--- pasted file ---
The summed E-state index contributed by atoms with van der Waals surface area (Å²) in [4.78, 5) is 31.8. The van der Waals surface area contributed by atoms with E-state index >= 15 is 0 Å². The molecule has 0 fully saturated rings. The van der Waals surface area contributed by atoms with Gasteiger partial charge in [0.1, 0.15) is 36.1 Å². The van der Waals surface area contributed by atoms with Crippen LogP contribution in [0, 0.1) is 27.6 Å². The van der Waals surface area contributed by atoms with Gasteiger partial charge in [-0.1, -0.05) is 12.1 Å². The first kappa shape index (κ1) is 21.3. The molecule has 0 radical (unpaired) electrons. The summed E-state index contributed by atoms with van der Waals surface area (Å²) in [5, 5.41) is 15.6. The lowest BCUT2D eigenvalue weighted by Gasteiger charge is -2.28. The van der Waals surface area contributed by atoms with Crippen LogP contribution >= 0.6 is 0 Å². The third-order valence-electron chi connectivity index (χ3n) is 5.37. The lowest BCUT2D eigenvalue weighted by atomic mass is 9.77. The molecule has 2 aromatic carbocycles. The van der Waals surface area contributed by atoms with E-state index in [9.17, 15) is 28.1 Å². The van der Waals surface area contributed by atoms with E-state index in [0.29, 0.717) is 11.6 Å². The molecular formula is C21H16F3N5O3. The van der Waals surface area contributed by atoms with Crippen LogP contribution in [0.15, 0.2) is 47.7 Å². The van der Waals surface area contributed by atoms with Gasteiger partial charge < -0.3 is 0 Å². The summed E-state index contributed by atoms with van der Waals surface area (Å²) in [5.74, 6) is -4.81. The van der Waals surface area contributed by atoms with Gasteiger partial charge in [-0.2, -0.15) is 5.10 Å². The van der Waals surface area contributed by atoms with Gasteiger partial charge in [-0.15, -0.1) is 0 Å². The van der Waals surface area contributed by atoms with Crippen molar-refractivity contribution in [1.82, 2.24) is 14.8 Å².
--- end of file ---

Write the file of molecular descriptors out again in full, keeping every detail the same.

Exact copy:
The summed E-state index contributed by atoms with van der Waals surface area (Å²) in [4.78, 5) is 31.8. The van der Waals surface area contributed by atoms with E-state index >= 15 is 0 Å². The molecule has 0 fully saturated rings. The van der Waals surface area contributed by atoms with Gasteiger partial charge in [0.1, 0.15) is 36.1 Å². The van der Waals surface area contributed by atoms with Crippen LogP contribution in [0, 0.1) is 27.6 Å². The van der Waals surface area contributed by atoms with Gasteiger partial charge in [-0.1, -0.05) is 12.1 Å². The first kappa shape index (κ1) is 21.3. The molecule has 0 radical (unpaired) electrons. The summed E-state index contributed by atoms with van der Waals surface area (Å²) in [5, 5.41) is 15.6. The lowest BCUT2D eigenvalue weighted by Gasteiger charge is -2.28. The van der Waals surface area contributed by atoms with Crippen LogP contribution >= 0.6 is 0 Å². The third-order valence-electron chi connectivity index (χ3n) is 5.37. The lowest BCUT2D eigenvalue weighted by atomic mass is 9.77. The molecule has 2 aromatic carbocycles. The van der Waals surface area contributed by atoms with E-state index in [9.17, 15) is 28.1 Å². The van der Waals surface area contributed by atoms with E-state index in [0.29, 0.717) is 11.6 Å². The molecular formula is C21H16F3N5O3. The van der Waals surface area contributed by atoms with Crippen LogP contribution in [0.15, 0.2) is 47.7 Å². The van der Waals surface area contributed by atoms with Gasteiger partial charge < -0.3 is 0 Å². The summed E-state index contributed by atoms with van der Waals surface area (Å²) in [5.74, 6) is -4.81. The van der Waals surface area contributed by atoms with Gasteiger partial charge in [-0.2, -0.15) is 5.10 Å². The van der Waals surface area contributed by atoms with Gasteiger partial charge in [-0.15, -0.1) is 0 Å². The van der Waals surface area contributed by atoms with Crippen molar-refractivity contribution in [1.82, 2.24) is 14.8 Å².